Wash feet daily.
Using mild soap and lukewarm water, wash your feet in the mornings or before bed each evening. Dry carefully with a soft towel, especially between the toes, and dust your feet with talcum powder to wick away moisture. If the skin is dry, use a good moisturizing cream daily but avoid getting it between the toes.
Inspect feet and toes daily.
Check your feet every day for cuts, bruises, sores or changes to the toenails, such as thickening or discoloration. If age or other factors hamper self-inspection, ask someone to help you, or use a mirror.
People with diabetes are commonly overweight, which nearly doubles the risk of complications.
Wear thick, soft socks.
Socks made of an acrylic blend are well suited but avoid mended socks or those with seams, which could rub to cause blisters or other skin injuries.
Tobacco can contribute to circulatory problems, which can be especially troublesome in patients with diabetes.
Cut toenails straight across.
Never cut into the corners, or taper, which could trigger an ingrown toenail. Use an emery board to gently file away sharp corners or snags. If your nails are hard to trim, ask your podiatric physician for assistance.
As a means to keep weight down and improve circulation, walking is one of the best all-around exercises for the diabetic patient. Walking is also an excellent conditioner for your feet. Be sure to wear appropriate athletic shoes when exercising. Ask your podiatric physician what's best for you.
See your podiatric physician.
Regular annual checkups by your podiatric physician are the best way to ensure that your feet remain healthy.
Be properly measured and fitted every time you buy new shoes.
Shoes are of supreme importance to diabetes sufferers because poorly fitted shoes are involved in as many as half of the problems that lead to amputations. Because foot size and shape may change over time, everyone should have their feet measured by an experienced shoe fitter whenever they buy a new pair of shoes.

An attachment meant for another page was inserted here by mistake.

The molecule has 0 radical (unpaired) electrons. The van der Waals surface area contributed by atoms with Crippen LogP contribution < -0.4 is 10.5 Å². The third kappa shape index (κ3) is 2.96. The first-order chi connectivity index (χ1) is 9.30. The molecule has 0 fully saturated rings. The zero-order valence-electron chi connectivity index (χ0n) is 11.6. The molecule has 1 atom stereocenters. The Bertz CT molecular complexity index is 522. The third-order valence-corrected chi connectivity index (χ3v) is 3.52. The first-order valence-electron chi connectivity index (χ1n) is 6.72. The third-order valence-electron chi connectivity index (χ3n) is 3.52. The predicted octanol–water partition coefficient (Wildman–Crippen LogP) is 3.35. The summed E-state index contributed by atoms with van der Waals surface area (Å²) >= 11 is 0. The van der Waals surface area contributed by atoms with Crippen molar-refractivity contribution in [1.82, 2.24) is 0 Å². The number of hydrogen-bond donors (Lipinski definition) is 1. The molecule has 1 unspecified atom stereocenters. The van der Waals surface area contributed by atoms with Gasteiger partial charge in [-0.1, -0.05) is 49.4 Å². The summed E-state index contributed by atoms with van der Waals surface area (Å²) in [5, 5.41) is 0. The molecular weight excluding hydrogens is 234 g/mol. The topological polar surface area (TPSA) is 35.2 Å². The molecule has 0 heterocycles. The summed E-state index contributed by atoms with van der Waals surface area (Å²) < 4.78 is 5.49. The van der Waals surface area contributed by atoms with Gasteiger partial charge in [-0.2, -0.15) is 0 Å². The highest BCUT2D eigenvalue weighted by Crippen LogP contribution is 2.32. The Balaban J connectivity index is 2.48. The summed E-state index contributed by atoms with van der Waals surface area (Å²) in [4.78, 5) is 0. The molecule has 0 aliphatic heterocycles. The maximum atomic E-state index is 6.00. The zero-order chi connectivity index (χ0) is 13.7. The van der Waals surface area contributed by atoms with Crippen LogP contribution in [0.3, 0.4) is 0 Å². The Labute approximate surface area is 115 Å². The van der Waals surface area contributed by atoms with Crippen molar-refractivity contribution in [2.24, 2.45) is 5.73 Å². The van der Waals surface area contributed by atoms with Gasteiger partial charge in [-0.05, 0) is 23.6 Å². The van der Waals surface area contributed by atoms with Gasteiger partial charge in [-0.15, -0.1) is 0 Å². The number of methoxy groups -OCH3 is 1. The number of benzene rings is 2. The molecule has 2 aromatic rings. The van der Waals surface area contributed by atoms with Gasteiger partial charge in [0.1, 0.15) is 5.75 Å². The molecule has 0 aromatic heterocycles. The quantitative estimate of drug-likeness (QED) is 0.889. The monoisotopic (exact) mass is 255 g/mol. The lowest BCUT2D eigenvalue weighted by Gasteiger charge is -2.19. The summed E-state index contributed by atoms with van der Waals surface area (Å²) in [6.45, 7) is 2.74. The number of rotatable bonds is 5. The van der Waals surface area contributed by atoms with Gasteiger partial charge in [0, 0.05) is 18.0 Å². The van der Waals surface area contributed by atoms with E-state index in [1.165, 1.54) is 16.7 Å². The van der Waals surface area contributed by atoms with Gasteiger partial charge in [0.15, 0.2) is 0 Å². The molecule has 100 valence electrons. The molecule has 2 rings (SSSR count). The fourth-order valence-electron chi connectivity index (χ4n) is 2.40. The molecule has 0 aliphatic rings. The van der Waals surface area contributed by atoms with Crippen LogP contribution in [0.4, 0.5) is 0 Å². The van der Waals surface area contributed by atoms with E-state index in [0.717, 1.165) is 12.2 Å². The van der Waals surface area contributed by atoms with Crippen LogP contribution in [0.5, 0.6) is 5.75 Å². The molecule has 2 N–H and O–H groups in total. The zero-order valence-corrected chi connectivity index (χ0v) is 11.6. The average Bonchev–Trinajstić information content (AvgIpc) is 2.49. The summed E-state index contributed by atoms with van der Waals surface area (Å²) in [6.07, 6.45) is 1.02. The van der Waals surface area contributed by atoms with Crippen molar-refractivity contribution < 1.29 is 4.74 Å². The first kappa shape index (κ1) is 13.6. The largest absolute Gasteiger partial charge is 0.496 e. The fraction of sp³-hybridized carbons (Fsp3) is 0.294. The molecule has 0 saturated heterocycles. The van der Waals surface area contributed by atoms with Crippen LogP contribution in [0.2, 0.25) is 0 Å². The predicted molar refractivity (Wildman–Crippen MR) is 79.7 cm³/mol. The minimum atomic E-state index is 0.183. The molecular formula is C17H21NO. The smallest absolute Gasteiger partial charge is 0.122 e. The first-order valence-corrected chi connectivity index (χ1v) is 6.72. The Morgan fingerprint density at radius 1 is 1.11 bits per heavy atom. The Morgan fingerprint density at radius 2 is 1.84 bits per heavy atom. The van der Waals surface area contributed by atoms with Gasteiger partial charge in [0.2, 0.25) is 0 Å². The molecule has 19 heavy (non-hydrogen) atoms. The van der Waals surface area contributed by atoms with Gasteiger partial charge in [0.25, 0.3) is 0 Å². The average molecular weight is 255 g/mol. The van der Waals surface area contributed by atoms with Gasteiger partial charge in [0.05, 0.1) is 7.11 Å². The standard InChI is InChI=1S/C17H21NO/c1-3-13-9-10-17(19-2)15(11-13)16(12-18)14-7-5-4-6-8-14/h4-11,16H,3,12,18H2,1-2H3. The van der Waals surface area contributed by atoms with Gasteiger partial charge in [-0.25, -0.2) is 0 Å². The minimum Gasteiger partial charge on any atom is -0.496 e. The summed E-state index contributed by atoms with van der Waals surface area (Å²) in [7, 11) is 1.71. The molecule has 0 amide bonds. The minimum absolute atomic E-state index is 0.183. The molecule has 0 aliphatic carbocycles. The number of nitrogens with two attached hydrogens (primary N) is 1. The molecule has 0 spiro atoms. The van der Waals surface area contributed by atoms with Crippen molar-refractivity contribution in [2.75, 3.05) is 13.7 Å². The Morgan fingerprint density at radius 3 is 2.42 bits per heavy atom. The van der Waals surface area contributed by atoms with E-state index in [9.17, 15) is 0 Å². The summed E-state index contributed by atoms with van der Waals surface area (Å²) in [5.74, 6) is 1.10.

New shoes should be comfortable at the time they're purchased and should not require a "break-in" period, though it's a good idea to wear them for short periods of time at first. Shoes should have leather or canvas uppers, fit both the length and width of the foot, leave room for toes to wiggle freely, and be cushioned and sturdy.
Don't go barefoot.
Not even in your own home. Barefoot walking outside is particularly dangerous because of the possibility of cuts, falls, and infection. When at home, wear slippers. Never go barefoot.
Don't wear high heels, sandals, and shoes with pointed toes.
These types of footwear can put undue pressure on parts of the foot and contribute to bone and joint disorders, as well as diabetic ulcers. In addition, open-toed shoes and sandals with straps between the first two toes should also be avoided.
Don't drink in excess.
Alcohol can contribute to neuropathy (nerve damage) which is one of the consequences of diabetes. Drinking can speed up the damage associated with the disease, deaden more nerves, and increase the possibility of overlooking a seemingly minor cut or injury.
Don't wear anything that is too tight around the legs.
Pantyhose, panty girdles, thigh-highs or knee-highs can constrict circulation to your legs and feet, as can men's dress socks if the elastic is too tight.
Never try to remove calluses, corns, or warts by yourself.
Commercial, over-the-counter preparations that remove warts or corns should be avoided because they can burn the skin and cause irreplaceable damage to the foot of a diabetic sufferer. Never try to cut calluses with a razor blade or any other instrument because the risk of cutting yourself is too high, and such wounds can often lead to more serious ulcers and lacerations. See your podiatric physician for assistance in these cases.